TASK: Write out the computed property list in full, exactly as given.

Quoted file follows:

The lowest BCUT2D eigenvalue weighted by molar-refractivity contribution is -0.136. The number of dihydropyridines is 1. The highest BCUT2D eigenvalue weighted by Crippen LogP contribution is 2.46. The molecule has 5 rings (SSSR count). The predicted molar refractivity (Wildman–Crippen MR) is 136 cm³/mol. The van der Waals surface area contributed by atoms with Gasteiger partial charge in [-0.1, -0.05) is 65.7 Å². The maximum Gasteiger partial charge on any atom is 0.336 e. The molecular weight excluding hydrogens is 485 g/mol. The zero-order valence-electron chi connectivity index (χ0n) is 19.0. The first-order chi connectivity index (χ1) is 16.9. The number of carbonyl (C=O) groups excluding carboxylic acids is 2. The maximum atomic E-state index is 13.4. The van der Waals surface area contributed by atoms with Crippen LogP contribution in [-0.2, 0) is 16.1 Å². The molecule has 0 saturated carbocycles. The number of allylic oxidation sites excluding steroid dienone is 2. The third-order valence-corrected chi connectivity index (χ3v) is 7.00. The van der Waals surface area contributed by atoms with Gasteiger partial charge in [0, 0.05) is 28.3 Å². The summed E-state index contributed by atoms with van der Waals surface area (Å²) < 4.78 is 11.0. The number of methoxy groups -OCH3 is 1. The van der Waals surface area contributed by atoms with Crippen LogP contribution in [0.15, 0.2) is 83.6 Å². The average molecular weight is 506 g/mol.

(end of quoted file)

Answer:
The lowest BCUT2D eigenvalue weighted by molar-refractivity contribution is -0.136. The number of dihydropyridines is 1. The highest BCUT2D eigenvalue weighted by Crippen LogP contribution is 2.46. The molecule has 5 rings (SSSR count). The predicted molar refractivity (Wildman–Crippen MR) is 136 cm³/mol. The van der Waals surface area contributed by atoms with Gasteiger partial charge in [-0.1, -0.05) is 65.7 Å². The maximum Gasteiger partial charge on any atom is 0.336 e. The molecular weight excluding hydrogens is 485 g/mol. The zero-order valence-electron chi connectivity index (χ0n) is 19.0. The first-order chi connectivity index (χ1) is 16.9. The number of carbonyl (C=O) groups excluding carboxylic acids is 2. The maximum atomic E-state index is 13.4. The van der Waals surface area contributed by atoms with Crippen LogP contribution in [-0.2, 0) is 16.1 Å². The molecule has 0 saturated carbocycles. The number of allylic oxidation sites excluding steroid dienone is 2. The third-order valence-corrected chi connectivity index (χ3v) is 7.00. The van der Waals surface area contributed by atoms with Gasteiger partial charge in [0, 0.05) is 28.3 Å². The summed E-state index contributed by atoms with van der Waals surface area (Å²) < 4.78 is 11.0. The number of methoxy groups -OCH3 is 1. The van der Waals surface area contributed by atoms with Crippen LogP contribution in [0.15, 0.2) is 83.6 Å². The average molecular weight is 506 g/mol.